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Light caching (sometimes also called light mapping) is a technique for quickly approximating the global illumination in a scene. The light cache is built by tracing many, many eye paths from the camera. Each of the bounces in the path stores the illumination from the rest of the path into a three-dimensional structure. This method was developed by Chaos Group specifically for the V-Ray renderer. 

The diagram on the right shows the way the light cache is generated. To get the lighting from the environment, V-Ray traces many rays from the camera into the scene. Each bounce of light creates a sample in the light cache that can be used during the rendering. If one ray hits a sample that was created by another ray, the computation process stops and the information from the sample is read instead. The ability to detect and read light information created by other rays (instead of computing new information) speeds up the light caching process a great deal.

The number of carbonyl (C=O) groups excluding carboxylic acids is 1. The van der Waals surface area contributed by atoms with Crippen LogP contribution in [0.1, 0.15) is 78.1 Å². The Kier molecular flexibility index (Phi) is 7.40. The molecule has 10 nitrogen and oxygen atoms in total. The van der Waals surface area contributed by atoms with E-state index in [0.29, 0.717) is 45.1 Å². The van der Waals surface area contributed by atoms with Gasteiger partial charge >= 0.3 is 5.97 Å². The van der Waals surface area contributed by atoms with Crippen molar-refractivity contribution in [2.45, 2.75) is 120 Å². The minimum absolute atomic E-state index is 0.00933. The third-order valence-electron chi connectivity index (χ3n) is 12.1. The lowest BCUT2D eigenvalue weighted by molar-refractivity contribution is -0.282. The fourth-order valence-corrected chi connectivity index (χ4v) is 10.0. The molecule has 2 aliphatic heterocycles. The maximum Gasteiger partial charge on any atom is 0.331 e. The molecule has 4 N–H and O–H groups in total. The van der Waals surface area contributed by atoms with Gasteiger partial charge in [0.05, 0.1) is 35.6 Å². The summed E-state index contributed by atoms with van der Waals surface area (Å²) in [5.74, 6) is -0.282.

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Light Cache Settings

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For more information about the Light Cache render Settings in V-Ray, please see the Light Cache Settings page within this documentation.

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